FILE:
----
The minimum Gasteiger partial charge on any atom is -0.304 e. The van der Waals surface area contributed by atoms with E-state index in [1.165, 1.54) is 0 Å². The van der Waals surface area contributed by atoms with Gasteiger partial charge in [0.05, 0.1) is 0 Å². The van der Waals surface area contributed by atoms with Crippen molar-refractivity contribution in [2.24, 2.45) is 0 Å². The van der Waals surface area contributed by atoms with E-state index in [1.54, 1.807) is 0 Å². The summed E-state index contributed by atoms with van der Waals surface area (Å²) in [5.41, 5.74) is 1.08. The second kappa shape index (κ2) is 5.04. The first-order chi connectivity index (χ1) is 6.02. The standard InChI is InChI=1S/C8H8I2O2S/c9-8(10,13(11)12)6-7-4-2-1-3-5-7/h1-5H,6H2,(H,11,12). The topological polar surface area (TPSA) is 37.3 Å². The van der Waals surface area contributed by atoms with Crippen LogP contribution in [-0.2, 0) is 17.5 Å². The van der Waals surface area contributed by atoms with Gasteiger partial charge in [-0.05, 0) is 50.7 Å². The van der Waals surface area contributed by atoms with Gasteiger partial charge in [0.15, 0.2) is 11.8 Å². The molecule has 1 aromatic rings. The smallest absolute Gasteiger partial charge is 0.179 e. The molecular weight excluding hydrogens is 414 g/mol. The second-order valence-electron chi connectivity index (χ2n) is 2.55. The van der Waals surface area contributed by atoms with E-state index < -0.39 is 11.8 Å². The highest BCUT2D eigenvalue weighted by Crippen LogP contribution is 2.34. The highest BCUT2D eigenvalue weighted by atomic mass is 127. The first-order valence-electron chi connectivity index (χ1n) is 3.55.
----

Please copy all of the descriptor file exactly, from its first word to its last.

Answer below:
The minimum Gasteiger partial charge on any atom is -0.304 e. The van der Waals surface area contributed by atoms with E-state index in [1.165, 1.54) is 0 Å². The van der Waals surface area contributed by atoms with Gasteiger partial charge in [0.05, 0.1) is 0 Å². The van der Waals surface area contributed by atoms with Crippen molar-refractivity contribution in [2.24, 2.45) is 0 Å². The van der Waals surface area contributed by atoms with E-state index in [1.54, 1.807) is 0 Å². The summed E-state index contributed by atoms with van der Waals surface area (Å²) in [5.41, 5.74) is 1.08. The second kappa shape index (κ2) is 5.04. The first-order chi connectivity index (χ1) is 6.02. The standard InChI is InChI=1S/C8H8I2O2S/c9-8(10,13(11)12)6-7-4-2-1-3-5-7/h1-5H,6H2,(H,11,12). The topological polar surface area (TPSA) is 37.3 Å². The van der Waals surface area contributed by atoms with Crippen LogP contribution in [-0.2, 0) is 17.5 Å². The van der Waals surface area contributed by atoms with Gasteiger partial charge in [-0.05, 0) is 50.7 Å². The van der Waals surface area contributed by atoms with Gasteiger partial charge in [0.15, 0.2) is 11.8 Å². The molecule has 1 aromatic rings. The smallest absolute Gasteiger partial charge is 0.179 e. The molecular weight excluding hydrogens is 414 g/mol. The second-order valence-electron chi connectivity index (χ2n) is 2.55. The van der Waals surface area contributed by atoms with E-state index < -0.39 is 11.8 Å². The highest BCUT2D eigenvalue weighted by Crippen LogP contribution is 2.34. The highest BCUT2D eigenvalue weighted by atomic mass is 127. The first-order valence-electron chi connectivity index (χ1n) is 3.55.